VANCOUVER – The federal government will announce its much-anticipated decision on the Northern Gateway pipeline after markets close on Tuesday.
Under its own rules, the Conservative government has a June 17 deadline for the final word on whether the 1,200-kilometre pipeline can be built linking the Alberta oilsands to a port on the British Columbia coast.
A joint review panel of the National Energy Board and the Canadian Environmental Assessment Agency released a report in December recommending approval, and Natural Resources Minister Greg Rickford has hinted the cabinet decision will be a positive one for the project.
He pointed to the fact his government has already responded to two recommendations made in a separate report by Doug Eyford, a special envoy on energy affairs who consulted widely with aboriginal communities in the westernmost province.
“With more than 73,000 kilometres of pipeline in Canada and a 99.999 per cent safety record, we are confident that record and Mr. Eyford’s suggestions will help build the kind of framework for us to move forward with respect to transportation of our energy products,” Rickford said Monday in Ottawa.
The $7-billion project is worth an estimated $300 billion in gross domestic product over 30 years, but the pipeline faces steep opposition from many First Nations and environmental groups in B.C. Several aboriginal groups have already threatened court challenges if the federal government gives it the go-ahead.
B.C. Premier Christy Clark has said the project still has not met the five conditions the province has set out for approval. Those conditions include strict environmental protections, adequate consultations with First Nations and that B.C. receives a “fair share” of the benefits.
“None of the proposals have met the five conditions yet, so therefore, none of them would be approved,” Clark said in response to questions Monday.
“I have said there are five conditions. Any proposal to expand heavy oil through British Columbia needs to meet the five conditions. Enbridge hasn’t met them yet and they need to before they would be approved by our province.”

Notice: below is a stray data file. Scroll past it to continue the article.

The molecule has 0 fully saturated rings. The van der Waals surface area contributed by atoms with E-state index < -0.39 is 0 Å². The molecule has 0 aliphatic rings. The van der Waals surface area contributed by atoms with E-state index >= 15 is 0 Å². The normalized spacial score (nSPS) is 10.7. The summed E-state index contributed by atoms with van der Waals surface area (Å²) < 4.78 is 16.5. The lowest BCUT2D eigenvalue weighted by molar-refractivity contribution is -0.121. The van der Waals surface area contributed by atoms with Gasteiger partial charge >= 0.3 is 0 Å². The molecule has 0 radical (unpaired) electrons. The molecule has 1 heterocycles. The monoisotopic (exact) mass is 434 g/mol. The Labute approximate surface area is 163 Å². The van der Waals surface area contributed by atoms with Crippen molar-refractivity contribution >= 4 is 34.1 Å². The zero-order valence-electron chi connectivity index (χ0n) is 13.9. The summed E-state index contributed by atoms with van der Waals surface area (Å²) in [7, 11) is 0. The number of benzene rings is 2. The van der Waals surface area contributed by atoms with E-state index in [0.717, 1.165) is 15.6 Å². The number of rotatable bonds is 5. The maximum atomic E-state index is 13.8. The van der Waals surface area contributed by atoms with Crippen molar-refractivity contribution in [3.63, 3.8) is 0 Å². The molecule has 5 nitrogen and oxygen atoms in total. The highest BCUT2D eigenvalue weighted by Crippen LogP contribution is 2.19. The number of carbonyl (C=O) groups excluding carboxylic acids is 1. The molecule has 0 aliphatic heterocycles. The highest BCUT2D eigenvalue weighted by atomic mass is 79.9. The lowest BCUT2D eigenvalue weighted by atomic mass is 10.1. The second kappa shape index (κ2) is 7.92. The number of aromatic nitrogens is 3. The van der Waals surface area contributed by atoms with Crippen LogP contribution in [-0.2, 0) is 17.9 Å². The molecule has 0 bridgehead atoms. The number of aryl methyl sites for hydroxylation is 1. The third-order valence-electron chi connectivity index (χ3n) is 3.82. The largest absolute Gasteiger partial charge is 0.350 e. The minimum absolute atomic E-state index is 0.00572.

While approval is a federal decision, Clark has said the project will still need about 60 permits from the province for construction to proceed.
A coalition of groups announced Monday that they will help organize a provincial citizens’ initiative, similar to the campaign that forced the province to revoke the unpopular harmonized sales tax, should the province issue those permits. If successful, the petition would force the B.C. government to respond, either with a vote in the legislature or by holding a non-binding provincewide plebiscite.
Coastal First Nations, Unifor, West Coast Environmental Law, Douglas Channel Watch and One Cowichan will join the Dogwood Initiative’s work on LetBCvote.ca.
“The energy industry feeds our families and supports our industries. But we don’t support exporting our raw bitumen to be refined in other countries,” Jerry Dias, Unifor’s national president, said in a statement.
“Northern Gateway ignores the reality of climate change, offers few long-term jobs, and doesn’t address First Nations’ concerns.”
In Ottawa, both the NDP and the Liberals urged the federal government during question period to reject the project, pointing to opposition by aboriginal communities and environmental concerns.
NDP House Leader Nathan Cullen singled out Conservative MPs from British Columbia for criticism — a line of attack likely to resurface in the province during the next federal election.
“Environmentally, it is a disaster waiting to happen. Economically, it is a sellout of good Canadians jobs. Politically, it is a nightmare for a tired, out-of-date, arrogant government that just cannot listen to the people who put it here,” Cullen said in the Commons.
“Finally, will B.C. Conservatives stand up for British Columbians and reject this bad proposal?”
— With files from Jennifer Ditchburn in Ottawa
Follow @ByDeneMoore and @jenditchburn on Twitter
© The Canadian Press, 2014